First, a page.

Join today and get outside at one of our 60+ wildlife sanctuaries. New Individual and Family memberships are just $35! Start your membership
Join today and get outside at one of our 60+ wildlife sanctuaries. New Individual and Family memberships are just $35! Start your membership
A Blue Jay sits on a post and cocks its head in the rain.

Ashburnham, MA © Amy DeMar-DuBois

Blue Jays

Few bird species in Massachusetts can match the Blue Jay’s vibrant plumage, but these clever and aggressive members of the crow family are common enough that many take them for granted. Blue Jays are clever and highly vocal birds that love to forage through open forests and tree-lined suburban streets.


Blue Jays measure just under a foot long from beak to tail tip, so they are among the larger backyard birds in Massachusetts.

At close range, the Blue Jay is unmistakable—bright blue above, with a pointed crest, a straight black bill, and a black “chinstrap” from its ears down to its chest.

Blue Jays flying overhead can be trickier to identify due to their unmarked pale bellies, but the observant birder will notice a thick white band at the end of the tail and the distinctive way that blue jays seem to “flare” their wings on the down-beat.


Blue Jays are pugnacious and highly vocal during the breeding season. They'll chase away fellow Blue Jays, other songbirds, hawks, owls, and even family pets, driving intruders from their territory with diving attacks and repeated volleys of their strident jay! jay! call.

These birds also have an amazingly wide vocal range. They can utter a variety of whistles, toots, and wheedle-wheedle calls. Blue Jays can even mimic the scream of a Red-tailed Hawk in order to scare other birds!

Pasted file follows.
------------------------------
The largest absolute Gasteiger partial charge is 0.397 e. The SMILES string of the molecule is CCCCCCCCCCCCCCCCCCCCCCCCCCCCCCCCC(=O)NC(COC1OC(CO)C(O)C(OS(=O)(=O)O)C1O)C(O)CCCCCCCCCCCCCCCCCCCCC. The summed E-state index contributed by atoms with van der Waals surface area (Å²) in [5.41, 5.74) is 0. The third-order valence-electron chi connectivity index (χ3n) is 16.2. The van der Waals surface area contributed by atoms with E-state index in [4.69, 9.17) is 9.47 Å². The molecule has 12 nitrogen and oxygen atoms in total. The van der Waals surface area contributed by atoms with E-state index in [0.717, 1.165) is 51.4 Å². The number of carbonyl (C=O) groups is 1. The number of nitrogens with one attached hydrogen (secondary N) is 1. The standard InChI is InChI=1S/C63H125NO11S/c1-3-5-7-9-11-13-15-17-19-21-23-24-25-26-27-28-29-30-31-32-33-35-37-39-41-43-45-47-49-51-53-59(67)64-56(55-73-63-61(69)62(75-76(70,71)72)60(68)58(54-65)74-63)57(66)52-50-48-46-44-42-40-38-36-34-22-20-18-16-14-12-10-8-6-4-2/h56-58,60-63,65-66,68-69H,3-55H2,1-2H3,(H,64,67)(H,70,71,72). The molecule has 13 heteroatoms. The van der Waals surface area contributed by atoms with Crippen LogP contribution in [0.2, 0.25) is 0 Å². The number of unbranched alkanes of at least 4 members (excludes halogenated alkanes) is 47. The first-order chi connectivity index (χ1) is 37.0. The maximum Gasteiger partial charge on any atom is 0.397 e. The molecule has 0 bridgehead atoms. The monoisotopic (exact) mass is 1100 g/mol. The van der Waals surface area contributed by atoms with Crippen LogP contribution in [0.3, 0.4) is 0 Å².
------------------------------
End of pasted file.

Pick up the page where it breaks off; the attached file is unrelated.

Blue Jays will eat a wide variety of plant and animal foods, but acorns are a particular favorite. Similar to squirrels, Blue Jays cache their acorns and collect a whopping 3,000 to 5,000 acorns in one autumn. And not just any acorns. These skilled jays can determine if the acorn is infested with pesky weevils—a process that still puzzles scientists—by simply picking one up in their beaks. 

Blue Jays can hold up to three acorns in the gular pouch located in their throat, along with one in their mouth and one in the tip of their beak, for a total of five acorns per trip. They store the acorns in the ground, and the ones that don’t get eaten by the jay, or any other creature looking for a snack, are left to germinate and grow. Because of this, Blue Jays are often credited with spreading oak tree populations after the last glacial period. 

They also won't pass up a freshly-stocked bird feeder filled with seeds!


Although still common and very widespread in Massachusetts, the Breeding Bird Survey indicated that Blue Jays may be undergoing a quiet decline in abundance as a breeding species.

Many Blue Jays do migrate a short distance in winter, but plenty are still around in the cold months. However, data from the Christmas Bird Count indicates that these overwintering birds are also gradually diminishing in number.